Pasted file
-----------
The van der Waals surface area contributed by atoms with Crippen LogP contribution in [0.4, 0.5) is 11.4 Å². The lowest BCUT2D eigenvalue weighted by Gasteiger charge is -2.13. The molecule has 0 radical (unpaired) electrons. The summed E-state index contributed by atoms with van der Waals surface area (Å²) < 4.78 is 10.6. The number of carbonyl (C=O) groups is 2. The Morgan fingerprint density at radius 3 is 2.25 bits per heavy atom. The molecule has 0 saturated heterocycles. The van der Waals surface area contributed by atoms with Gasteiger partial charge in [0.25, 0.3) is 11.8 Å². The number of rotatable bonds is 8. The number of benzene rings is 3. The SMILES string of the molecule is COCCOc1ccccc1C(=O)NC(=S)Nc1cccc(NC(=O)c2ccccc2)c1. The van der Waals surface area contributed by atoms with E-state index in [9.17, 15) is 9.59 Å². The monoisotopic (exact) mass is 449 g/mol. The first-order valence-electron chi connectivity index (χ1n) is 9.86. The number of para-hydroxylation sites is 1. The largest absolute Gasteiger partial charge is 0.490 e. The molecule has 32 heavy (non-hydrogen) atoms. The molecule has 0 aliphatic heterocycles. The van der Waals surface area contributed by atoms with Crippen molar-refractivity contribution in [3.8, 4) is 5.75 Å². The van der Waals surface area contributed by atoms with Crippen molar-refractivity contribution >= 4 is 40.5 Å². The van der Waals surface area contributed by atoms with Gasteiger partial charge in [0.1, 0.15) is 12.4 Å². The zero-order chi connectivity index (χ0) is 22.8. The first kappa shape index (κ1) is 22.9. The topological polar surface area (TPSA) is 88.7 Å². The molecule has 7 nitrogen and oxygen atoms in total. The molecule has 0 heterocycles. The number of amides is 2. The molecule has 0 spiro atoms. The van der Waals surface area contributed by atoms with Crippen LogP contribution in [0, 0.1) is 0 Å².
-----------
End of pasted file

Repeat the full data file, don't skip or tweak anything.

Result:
The van der Waals surface area contributed by atoms with Crippen LogP contribution in [0.4, 0.5) is 11.4 Å². The lowest BCUT2D eigenvalue weighted by Gasteiger charge is -2.13. The molecule has 0 radical (unpaired) electrons. The summed E-state index contributed by atoms with van der Waals surface area (Å²) < 4.78 is 10.6. The number of carbonyl (C=O) groups is 2. The Morgan fingerprint density at radius 3 is 2.25 bits per heavy atom. The molecule has 0 saturated heterocycles. The van der Waals surface area contributed by atoms with Gasteiger partial charge in [0.25, 0.3) is 11.8 Å². The number of rotatable bonds is 8. The number of benzene rings is 3. The SMILES string of the molecule is COCCOc1ccccc1C(=O)NC(=S)Nc1cccc(NC(=O)c2ccccc2)c1. The van der Waals surface area contributed by atoms with E-state index in [9.17, 15) is 9.59 Å². The monoisotopic (exact) mass is 449 g/mol. The first-order valence-electron chi connectivity index (χ1n) is 9.86. The number of para-hydroxylation sites is 1. The largest absolute Gasteiger partial charge is 0.490 e. The molecule has 32 heavy (non-hydrogen) atoms. The molecule has 0 aliphatic heterocycles. The van der Waals surface area contributed by atoms with Crippen molar-refractivity contribution in [3.8, 4) is 5.75 Å². The van der Waals surface area contributed by atoms with Crippen molar-refractivity contribution >= 4 is 40.5 Å². The van der Waals surface area contributed by atoms with Gasteiger partial charge in [0.1, 0.15) is 12.4 Å². The zero-order chi connectivity index (χ0) is 22.8. The first kappa shape index (κ1) is 22.9. The topological polar surface area (TPSA) is 88.7 Å². The molecule has 7 nitrogen and oxygen atoms in total. The molecule has 0 heterocycles. The number of amides is 2. The molecule has 0 spiro atoms. The van der Waals surface area contributed by atoms with Crippen LogP contribution in [0, 0.1) is 0 Å².